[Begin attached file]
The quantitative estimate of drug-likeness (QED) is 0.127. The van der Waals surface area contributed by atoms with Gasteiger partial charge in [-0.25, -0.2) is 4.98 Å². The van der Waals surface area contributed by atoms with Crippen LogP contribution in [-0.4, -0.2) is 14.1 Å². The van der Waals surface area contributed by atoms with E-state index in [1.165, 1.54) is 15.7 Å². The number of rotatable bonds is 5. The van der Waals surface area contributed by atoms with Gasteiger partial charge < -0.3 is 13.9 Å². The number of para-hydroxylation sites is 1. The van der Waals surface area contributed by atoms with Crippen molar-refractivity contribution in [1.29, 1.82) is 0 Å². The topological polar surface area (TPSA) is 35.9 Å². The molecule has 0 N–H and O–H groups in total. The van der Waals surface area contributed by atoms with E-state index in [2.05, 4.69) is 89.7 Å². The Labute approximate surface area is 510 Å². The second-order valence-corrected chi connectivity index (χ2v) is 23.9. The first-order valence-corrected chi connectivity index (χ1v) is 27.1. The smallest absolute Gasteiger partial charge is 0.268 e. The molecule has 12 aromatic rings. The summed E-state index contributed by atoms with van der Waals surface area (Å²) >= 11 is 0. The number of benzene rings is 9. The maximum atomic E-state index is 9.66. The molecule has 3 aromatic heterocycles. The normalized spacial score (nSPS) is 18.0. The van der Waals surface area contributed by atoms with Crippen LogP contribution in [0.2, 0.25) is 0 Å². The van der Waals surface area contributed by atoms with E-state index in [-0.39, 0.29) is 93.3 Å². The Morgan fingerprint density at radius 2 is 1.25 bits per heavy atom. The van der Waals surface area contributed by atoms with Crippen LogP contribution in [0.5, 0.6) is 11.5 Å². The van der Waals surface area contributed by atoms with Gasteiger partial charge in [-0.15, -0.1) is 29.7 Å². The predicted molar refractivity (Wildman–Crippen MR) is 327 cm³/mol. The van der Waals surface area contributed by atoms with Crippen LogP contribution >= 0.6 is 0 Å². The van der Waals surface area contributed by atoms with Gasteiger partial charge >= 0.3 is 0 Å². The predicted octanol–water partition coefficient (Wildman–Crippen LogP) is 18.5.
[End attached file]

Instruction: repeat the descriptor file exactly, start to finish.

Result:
The quantitative estimate of drug-likeness (QED) is 0.127. The van der Waals surface area contributed by atoms with Gasteiger partial charge in [-0.25, -0.2) is 4.98 Å². The van der Waals surface area contributed by atoms with Crippen LogP contribution in [-0.4, -0.2) is 14.1 Å². The van der Waals surface area contributed by atoms with E-state index in [1.165, 1.54) is 15.7 Å². The number of rotatable bonds is 5. The van der Waals surface area contributed by atoms with Gasteiger partial charge < -0.3 is 13.9 Å². The number of para-hydroxylation sites is 1. The van der Waals surface area contributed by atoms with Crippen molar-refractivity contribution in [1.29, 1.82) is 0 Å². The topological polar surface area (TPSA) is 35.9 Å². The molecule has 0 N–H and O–H groups in total. The van der Waals surface area contributed by atoms with E-state index in [2.05, 4.69) is 89.7 Å². The Labute approximate surface area is 510 Å². The second-order valence-corrected chi connectivity index (χ2v) is 23.9. The first-order valence-corrected chi connectivity index (χ1v) is 27.1. The smallest absolute Gasteiger partial charge is 0.268 e. The molecule has 12 aromatic rings. The summed E-state index contributed by atoms with van der Waals surface area (Å²) >= 11 is 0. The number of benzene rings is 9. The maximum atomic E-state index is 9.66. The molecule has 3 aromatic heterocycles. The normalized spacial score (nSPS) is 18.0. The van der Waals surface area contributed by atoms with Crippen LogP contribution in [0.2, 0.25) is 0 Å². The van der Waals surface area contributed by atoms with E-state index in [-0.39, 0.29) is 93.3 Å². The Morgan fingerprint density at radius 2 is 1.25 bits per heavy atom. The van der Waals surface area contributed by atoms with Crippen LogP contribution in [0.5, 0.6) is 11.5 Å². The van der Waals surface area contributed by atoms with Gasteiger partial charge in [-0.15, -0.1) is 29.7 Å². The predicted molar refractivity (Wildman–Crippen MR) is 327 cm³/mol. The van der Waals surface area contributed by atoms with Crippen LogP contribution >= 0.6 is 0 Å². The van der Waals surface area contributed by atoms with Gasteiger partial charge >= 0.3 is 0 Å². The predicted octanol–water partition coefficient (Wildman–Crippen LogP) is 18.5.